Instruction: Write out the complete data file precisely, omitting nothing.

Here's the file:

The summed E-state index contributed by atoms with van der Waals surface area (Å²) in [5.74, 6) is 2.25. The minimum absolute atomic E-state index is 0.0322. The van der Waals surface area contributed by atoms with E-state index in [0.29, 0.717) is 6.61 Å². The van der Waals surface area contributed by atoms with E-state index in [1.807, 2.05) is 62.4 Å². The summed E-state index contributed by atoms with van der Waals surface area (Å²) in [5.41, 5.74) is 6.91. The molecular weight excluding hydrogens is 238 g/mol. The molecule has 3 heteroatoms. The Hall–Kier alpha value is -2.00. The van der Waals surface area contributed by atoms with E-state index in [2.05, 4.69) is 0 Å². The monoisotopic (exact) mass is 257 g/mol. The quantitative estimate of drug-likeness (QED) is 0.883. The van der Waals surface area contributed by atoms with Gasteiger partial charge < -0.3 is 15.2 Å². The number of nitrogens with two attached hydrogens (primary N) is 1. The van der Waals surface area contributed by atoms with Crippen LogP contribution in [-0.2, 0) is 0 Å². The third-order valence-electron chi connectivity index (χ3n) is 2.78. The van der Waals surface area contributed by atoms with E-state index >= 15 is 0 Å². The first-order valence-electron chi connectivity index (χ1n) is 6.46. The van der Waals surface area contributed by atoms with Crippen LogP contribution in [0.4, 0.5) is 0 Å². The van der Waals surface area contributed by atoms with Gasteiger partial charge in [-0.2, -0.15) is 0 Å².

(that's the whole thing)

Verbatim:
The summed E-state index contributed by atoms with van der Waals surface area (Å²) in [5.74, 6) is 2.25. The minimum absolute atomic E-state index is 0.0322. The van der Waals surface area contributed by atoms with E-state index in [0.29, 0.717) is 6.61 Å². The van der Waals surface area contributed by atoms with E-state index in [1.807, 2.05) is 62.4 Å². The summed E-state index contributed by atoms with van der Waals surface area (Å²) in [5.41, 5.74) is 6.91. The molecular weight excluding hydrogens is 238 g/mol. The molecule has 3 heteroatoms. The Hall–Kier alpha value is -2.00. The van der Waals surface area contributed by atoms with E-state index in [2.05, 4.69) is 0 Å². The monoisotopic (exact) mass is 257 g/mol. The quantitative estimate of drug-likeness (QED) is 0.883. The van der Waals surface area contributed by atoms with Gasteiger partial charge < -0.3 is 15.2 Å². The number of nitrogens with two attached hydrogens (primary N) is 1. The van der Waals surface area contributed by atoms with Crippen LogP contribution in [-0.2, 0) is 0 Å². The third-order valence-electron chi connectivity index (χ3n) is 2.78. The van der Waals surface area contributed by atoms with E-state index >= 15 is 0 Å². The first-order valence-electron chi connectivity index (χ1n) is 6.46. The van der Waals surface area contributed by atoms with Crippen LogP contribution in [0.4, 0.5) is 0 Å². The van der Waals surface area contributed by atoms with Gasteiger partial charge in [-0.2, -0.15) is 0 Å².